Review Posted Online: May 20, 2010

Kirkus Reviews Issue: July 15, 1998

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The author's youthfulness helps to assure the inevitable comparison with the Anne Frank diary although over and above the...


Elie Wiesel spent his early years in a small Transylvanian town as one of four children. 

He was the only one of the family to survive what Francois Maurois, in his introduction, calls the "human holocaust" of the persecution of the Jews, which began with the restrictions, the singularization of the yellow star, the enclosure within the ghetto, and went on to the mass deportations to the ovens of Auschwitz and Buchenwald. There are unforgettable and horrifying scenes here in this spare and sombre memoir of this experience of the hanging of a child, of his first farewell with his father who leaves him an inheritance of a knife and a spoon, and of his last goodbye at Buchenwald his father's corpse is already cold let alone the long months of survival under unconscionable conditions.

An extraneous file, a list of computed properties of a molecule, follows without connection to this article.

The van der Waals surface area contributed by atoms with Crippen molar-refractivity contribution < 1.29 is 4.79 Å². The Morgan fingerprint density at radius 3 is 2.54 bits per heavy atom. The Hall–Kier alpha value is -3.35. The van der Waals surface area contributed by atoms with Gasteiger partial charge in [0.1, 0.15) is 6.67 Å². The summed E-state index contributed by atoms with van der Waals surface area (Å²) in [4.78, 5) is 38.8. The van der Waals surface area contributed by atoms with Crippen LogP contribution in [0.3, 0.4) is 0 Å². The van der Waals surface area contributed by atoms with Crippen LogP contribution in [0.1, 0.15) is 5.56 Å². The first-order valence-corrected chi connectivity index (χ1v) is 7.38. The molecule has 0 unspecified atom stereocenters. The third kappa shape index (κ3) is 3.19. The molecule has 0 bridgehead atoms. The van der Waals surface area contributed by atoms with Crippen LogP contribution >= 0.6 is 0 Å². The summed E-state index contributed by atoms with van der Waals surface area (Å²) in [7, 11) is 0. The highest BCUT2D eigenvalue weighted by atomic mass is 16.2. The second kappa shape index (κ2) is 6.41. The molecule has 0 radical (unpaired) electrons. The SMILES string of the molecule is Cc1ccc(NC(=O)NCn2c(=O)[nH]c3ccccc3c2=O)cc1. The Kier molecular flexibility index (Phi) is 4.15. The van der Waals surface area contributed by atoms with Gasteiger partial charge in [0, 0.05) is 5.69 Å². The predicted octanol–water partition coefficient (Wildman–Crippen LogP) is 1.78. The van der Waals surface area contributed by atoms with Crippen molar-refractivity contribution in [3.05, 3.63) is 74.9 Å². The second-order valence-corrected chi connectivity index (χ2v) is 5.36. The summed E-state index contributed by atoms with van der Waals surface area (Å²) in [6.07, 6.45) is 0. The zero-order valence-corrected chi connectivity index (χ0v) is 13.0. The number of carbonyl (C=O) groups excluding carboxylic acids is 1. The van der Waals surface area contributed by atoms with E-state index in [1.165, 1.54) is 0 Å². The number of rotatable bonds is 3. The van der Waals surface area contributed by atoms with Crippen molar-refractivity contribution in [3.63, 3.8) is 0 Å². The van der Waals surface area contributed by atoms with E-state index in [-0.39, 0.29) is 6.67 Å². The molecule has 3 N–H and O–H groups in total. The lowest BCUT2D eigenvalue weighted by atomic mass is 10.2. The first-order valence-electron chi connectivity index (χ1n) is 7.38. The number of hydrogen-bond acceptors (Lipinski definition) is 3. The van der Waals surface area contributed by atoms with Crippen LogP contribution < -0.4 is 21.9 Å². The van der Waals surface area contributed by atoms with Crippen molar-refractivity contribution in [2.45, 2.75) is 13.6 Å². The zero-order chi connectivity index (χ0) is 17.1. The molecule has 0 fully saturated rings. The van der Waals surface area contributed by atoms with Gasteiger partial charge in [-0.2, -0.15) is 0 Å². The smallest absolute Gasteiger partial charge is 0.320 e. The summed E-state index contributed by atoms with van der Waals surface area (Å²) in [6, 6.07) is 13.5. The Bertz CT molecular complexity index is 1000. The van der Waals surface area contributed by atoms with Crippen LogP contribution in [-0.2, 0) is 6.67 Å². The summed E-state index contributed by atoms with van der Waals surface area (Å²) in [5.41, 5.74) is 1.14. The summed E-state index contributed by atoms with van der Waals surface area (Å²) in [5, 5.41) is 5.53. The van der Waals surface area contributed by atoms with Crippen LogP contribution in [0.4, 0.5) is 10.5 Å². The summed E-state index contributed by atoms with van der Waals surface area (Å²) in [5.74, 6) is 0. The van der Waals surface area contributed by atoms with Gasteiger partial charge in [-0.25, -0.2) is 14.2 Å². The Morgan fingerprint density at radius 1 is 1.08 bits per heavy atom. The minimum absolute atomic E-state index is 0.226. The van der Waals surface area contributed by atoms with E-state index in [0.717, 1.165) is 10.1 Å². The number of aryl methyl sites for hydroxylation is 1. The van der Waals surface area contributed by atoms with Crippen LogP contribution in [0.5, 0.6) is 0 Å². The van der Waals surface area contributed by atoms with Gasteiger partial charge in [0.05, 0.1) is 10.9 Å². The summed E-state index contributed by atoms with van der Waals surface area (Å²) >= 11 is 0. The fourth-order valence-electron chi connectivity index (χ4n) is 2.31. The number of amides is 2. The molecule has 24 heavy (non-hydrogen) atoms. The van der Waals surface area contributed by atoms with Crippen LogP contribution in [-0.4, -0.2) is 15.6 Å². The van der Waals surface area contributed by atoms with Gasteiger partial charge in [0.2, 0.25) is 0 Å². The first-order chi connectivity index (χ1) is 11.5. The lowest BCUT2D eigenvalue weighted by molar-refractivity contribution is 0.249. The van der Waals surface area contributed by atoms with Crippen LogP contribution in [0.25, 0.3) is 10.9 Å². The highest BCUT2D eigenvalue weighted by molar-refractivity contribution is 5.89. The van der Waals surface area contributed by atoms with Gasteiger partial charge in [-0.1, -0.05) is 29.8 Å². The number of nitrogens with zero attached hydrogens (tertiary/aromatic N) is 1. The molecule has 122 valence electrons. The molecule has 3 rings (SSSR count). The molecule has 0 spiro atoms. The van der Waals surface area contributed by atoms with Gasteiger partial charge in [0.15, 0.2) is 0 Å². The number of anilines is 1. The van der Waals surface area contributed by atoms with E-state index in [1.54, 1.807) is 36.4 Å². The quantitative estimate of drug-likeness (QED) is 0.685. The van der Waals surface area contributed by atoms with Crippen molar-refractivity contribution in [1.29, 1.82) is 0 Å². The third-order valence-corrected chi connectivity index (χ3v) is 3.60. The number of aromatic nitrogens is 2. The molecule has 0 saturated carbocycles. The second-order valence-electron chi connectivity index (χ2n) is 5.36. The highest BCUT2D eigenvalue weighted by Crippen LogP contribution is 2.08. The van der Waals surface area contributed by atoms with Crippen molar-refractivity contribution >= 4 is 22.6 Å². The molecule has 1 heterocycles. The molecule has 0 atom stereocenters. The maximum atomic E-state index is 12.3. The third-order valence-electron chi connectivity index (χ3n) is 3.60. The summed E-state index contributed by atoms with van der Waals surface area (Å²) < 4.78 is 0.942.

The author's youthfulness helps to assure the inevitable comparison with the Anne Frank diary although over and above the sphere of suffering shared, and in this case extended to the death march itself, there is no spiritual or emotional legacy here to offset any reader reluctance.

Pub Date: Jan. 16, 2006

ISBN: 0374500010

Page Count: 120

Publisher: Hill & Wang

Review Posted Online: Oct. 7, 2011

Kirkus Reviews Issue: Jan. 15, 2006